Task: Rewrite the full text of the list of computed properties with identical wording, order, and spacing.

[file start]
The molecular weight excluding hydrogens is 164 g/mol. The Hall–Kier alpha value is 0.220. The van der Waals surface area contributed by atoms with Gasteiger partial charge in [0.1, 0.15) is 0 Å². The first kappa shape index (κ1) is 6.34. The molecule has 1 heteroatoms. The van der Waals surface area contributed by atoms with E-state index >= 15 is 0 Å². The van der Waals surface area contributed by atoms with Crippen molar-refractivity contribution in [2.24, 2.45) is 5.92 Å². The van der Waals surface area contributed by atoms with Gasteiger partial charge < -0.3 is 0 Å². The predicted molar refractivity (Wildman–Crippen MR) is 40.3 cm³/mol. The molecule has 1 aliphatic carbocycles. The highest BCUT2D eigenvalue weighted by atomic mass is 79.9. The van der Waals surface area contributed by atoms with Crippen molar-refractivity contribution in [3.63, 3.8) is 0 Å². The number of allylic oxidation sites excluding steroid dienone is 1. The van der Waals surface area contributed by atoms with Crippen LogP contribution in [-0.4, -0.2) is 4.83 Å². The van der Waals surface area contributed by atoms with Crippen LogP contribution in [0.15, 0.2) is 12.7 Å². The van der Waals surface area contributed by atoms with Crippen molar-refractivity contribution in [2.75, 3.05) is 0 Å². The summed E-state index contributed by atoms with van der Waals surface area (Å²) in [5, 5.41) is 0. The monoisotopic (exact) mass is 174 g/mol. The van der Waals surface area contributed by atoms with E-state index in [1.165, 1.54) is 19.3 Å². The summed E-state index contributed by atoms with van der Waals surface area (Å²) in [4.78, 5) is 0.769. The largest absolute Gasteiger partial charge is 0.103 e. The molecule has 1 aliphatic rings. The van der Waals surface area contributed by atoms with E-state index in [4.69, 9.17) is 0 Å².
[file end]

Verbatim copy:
The molecular weight excluding hydrogens is 164 g/mol. The Hall–Kier alpha value is 0.220. The van der Waals surface area contributed by atoms with Gasteiger partial charge in [0.1, 0.15) is 0 Å². The first kappa shape index (κ1) is 6.34. The molecule has 1 heteroatoms. The van der Waals surface area contributed by atoms with E-state index >= 15 is 0 Å². The van der Waals surface area contributed by atoms with Crippen molar-refractivity contribution in [2.24, 2.45) is 5.92 Å². The van der Waals surface area contributed by atoms with Gasteiger partial charge < -0.3 is 0 Å². The predicted molar refractivity (Wildman–Crippen MR) is 40.3 cm³/mol. The molecule has 1 aliphatic carbocycles. The highest BCUT2D eigenvalue weighted by atomic mass is 79.9. The van der Waals surface area contributed by atoms with Crippen molar-refractivity contribution in [3.63, 3.8) is 0 Å². The number of allylic oxidation sites excluding steroid dienone is 1. The van der Waals surface area contributed by atoms with Crippen LogP contribution in [-0.4, -0.2) is 4.83 Å². The van der Waals surface area contributed by atoms with Crippen LogP contribution in [0.15, 0.2) is 12.7 Å². The van der Waals surface area contributed by atoms with Crippen molar-refractivity contribution in [2.75, 3.05) is 0 Å². The summed E-state index contributed by atoms with van der Waals surface area (Å²) in [5, 5.41) is 0. The monoisotopic (exact) mass is 174 g/mol. The van der Waals surface area contributed by atoms with E-state index in [1.165, 1.54) is 19.3 Å². The summed E-state index contributed by atoms with van der Waals surface area (Å²) in [4.78, 5) is 0.769. The largest absolute Gasteiger partial charge is 0.103 e. The molecule has 1 aliphatic rings. The van der Waals surface area contributed by atoms with E-state index in [4.69, 9.17) is 0 Å².